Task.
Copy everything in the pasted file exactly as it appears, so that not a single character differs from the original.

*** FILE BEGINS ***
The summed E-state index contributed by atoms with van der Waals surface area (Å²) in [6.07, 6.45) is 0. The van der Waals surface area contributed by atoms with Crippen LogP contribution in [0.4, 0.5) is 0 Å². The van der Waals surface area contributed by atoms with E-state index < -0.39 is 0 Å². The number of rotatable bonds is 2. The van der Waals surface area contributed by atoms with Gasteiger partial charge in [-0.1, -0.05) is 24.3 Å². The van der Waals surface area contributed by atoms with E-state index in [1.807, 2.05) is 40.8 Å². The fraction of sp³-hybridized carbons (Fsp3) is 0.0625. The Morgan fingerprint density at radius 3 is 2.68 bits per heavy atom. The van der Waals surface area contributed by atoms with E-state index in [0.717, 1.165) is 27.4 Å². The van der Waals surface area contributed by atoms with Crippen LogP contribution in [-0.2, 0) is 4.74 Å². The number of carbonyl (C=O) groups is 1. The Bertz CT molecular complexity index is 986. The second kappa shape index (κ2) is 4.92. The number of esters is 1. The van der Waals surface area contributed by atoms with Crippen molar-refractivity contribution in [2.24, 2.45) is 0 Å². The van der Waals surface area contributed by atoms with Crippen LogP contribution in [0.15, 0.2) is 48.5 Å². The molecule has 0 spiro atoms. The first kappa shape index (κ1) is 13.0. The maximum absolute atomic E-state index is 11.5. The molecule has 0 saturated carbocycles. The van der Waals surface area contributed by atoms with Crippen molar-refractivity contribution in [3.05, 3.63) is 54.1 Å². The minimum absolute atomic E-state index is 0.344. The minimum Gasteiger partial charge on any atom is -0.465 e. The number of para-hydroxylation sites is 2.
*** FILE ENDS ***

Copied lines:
The summed E-state index contributed by atoms with van der Waals surface area (Å²) in [6.07, 6.45) is 0. The van der Waals surface area contributed by atoms with Crippen LogP contribution in [0.4, 0.5) is 0 Å². The van der Waals surface area contributed by atoms with E-state index < -0.39 is 0 Å². The number of rotatable bonds is 2. The van der Waals surface area contributed by atoms with Gasteiger partial charge in [-0.1, -0.05) is 24.3 Å². The van der Waals surface area contributed by atoms with E-state index in [1.807, 2.05) is 40.8 Å². The fraction of sp³-hybridized carbons (Fsp3) is 0.0625. The Morgan fingerprint density at radius 3 is 2.68 bits per heavy atom. The van der Waals surface area contributed by atoms with E-state index in [0.717, 1.165) is 27.4 Å². The van der Waals surface area contributed by atoms with Crippen LogP contribution in [-0.2, 0) is 4.74 Å². The number of carbonyl (C=O) groups is 1. The Bertz CT molecular complexity index is 986. The second kappa shape index (κ2) is 4.92. The number of esters is 1. The van der Waals surface area contributed by atoms with Crippen molar-refractivity contribution in [2.24, 2.45) is 0 Å². The van der Waals surface area contributed by atoms with Crippen LogP contribution in [0.15, 0.2) is 48.5 Å². The molecule has 0 spiro atoms. The first kappa shape index (κ1) is 13.0. The maximum absolute atomic E-state index is 11.5. The molecule has 0 saturated carbocycles. The van der Waals surface area contributed by atoms with Crippen molar-refractivity contribution in [3.05, 3.63) is 54.1 Å². The minimum absolute atomic E-state index is 0.344. The minimum Gasteiger partial charge on any atom is -0.465 e. The number of para-hydroxylation sites is 2.